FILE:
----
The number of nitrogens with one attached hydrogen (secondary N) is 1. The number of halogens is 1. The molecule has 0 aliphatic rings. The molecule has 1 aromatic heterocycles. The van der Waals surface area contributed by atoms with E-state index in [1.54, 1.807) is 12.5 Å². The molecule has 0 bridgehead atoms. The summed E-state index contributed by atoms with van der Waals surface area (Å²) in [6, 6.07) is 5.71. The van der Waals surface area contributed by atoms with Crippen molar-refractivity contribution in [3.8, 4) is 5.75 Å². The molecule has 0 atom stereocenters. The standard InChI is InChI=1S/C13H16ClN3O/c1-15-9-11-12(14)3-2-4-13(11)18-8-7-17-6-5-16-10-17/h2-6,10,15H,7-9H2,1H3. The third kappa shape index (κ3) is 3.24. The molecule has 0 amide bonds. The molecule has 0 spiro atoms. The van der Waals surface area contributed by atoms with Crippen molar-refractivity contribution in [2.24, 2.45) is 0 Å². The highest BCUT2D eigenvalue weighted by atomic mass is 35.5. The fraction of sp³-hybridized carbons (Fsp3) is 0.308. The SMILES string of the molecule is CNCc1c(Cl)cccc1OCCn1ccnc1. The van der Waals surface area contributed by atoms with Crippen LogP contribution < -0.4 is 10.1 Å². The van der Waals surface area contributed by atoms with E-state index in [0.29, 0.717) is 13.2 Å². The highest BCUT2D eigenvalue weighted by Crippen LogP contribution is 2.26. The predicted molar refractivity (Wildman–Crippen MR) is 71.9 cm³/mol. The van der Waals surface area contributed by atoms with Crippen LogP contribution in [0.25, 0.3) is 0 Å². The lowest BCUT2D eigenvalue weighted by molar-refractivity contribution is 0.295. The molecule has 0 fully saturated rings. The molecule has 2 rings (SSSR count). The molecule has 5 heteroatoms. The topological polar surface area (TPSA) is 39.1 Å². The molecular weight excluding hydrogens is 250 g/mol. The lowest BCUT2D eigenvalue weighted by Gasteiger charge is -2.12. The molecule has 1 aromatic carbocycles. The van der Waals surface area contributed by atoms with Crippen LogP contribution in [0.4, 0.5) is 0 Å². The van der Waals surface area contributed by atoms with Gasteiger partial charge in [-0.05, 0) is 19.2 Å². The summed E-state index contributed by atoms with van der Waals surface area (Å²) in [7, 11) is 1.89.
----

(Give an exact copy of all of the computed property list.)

The number of nitrogens with one attached hydrogen (secondary N) is 1. The number of halogens is 1. The molecule has 0 aliphatic rings. The molecule has 1 aromatic heterocycles. The van der Waals surface area contributed by atoms with E-state index in [1.54, 1.807) is 12.5 Å². The molecule has 0 bridgehead atoms. The summed E-state index contributed by atoms with van der Waals surface area (Å²) in [6, 6.07) is 5.71. The van der Waals surface area contributed by atoms with Crippen molar-refractivity contribution in [3.8, 4) is 5.75 Å². The molecule has 0 atom stereocenters. The standard InChI is InChI=1S/C13H16ClN3O/c1-15-9-11-12(14)3-2-4-13(11)18-8-7-17-6-5-16-10-17/h2-6,10,15H,7-9H2,1H3. The third kappa shape index (κ3) is 3.24. The molecule has 0 amide bonds. The molecule has 0 spiro atoms. The van der Waals surface area contributed by atoms with Crippen molar-refractivity contribution in [2.24, 2.45) is 0 Å². The highest BCUT2D eigenvalue weighted by atomic mass is 35.5. The fraction of sp³-hybridized carbons (Fsp3) is 0.308. The SMILES string of the molecule is CNCc1c(Cl)cccc1OCCn1ccnc1. The van der Waals surface area contributed by atoms with Crippen LogP contribution < -0.4 is 10.1 Å². The van der Waals surface area contributed by atoms with E-state index in [0.29, 0.717) is 13.2 Å². The highest BCUT2D eigenvalue weighted by Crippen LogP contribution is 2.26. The predicted molar refractivity (Wildman–Crippen MR) is 71.9 cm³/mol. The van der Waals surface area contributed by atoms with Crippen LogP contribution in [0.25, 0.3) is 0 Å². The lowest BCUT2D eigenvalue weighted by molar-refractivity contribution is 0.295. The molecule has 0 fully saturated rings. The molecule has 2 rings (SSSR count). The molecule has 5 heteroatoms. The topological polar surface area (TPSA) is 39.1 Å². The molecular weight excluding hydrogens is 250 g/mol. The lowest BCUT2D eigenvalue weighted by Gasteiger charge is -2.12. The molecule has 1 aromatic carbocycles. The van der Waals surface area contributed by atoms with Crippen LogP contribution in [0.4, 0.5) is 0 Å². The van der Waals surface area contributed by atoms with Gasteiger partial charge in [-0.05, 0) is 19.2 Å². The summed E-state index contributed by atoms with van der Waals surface area (Å²) in [7, 11) is 1.89.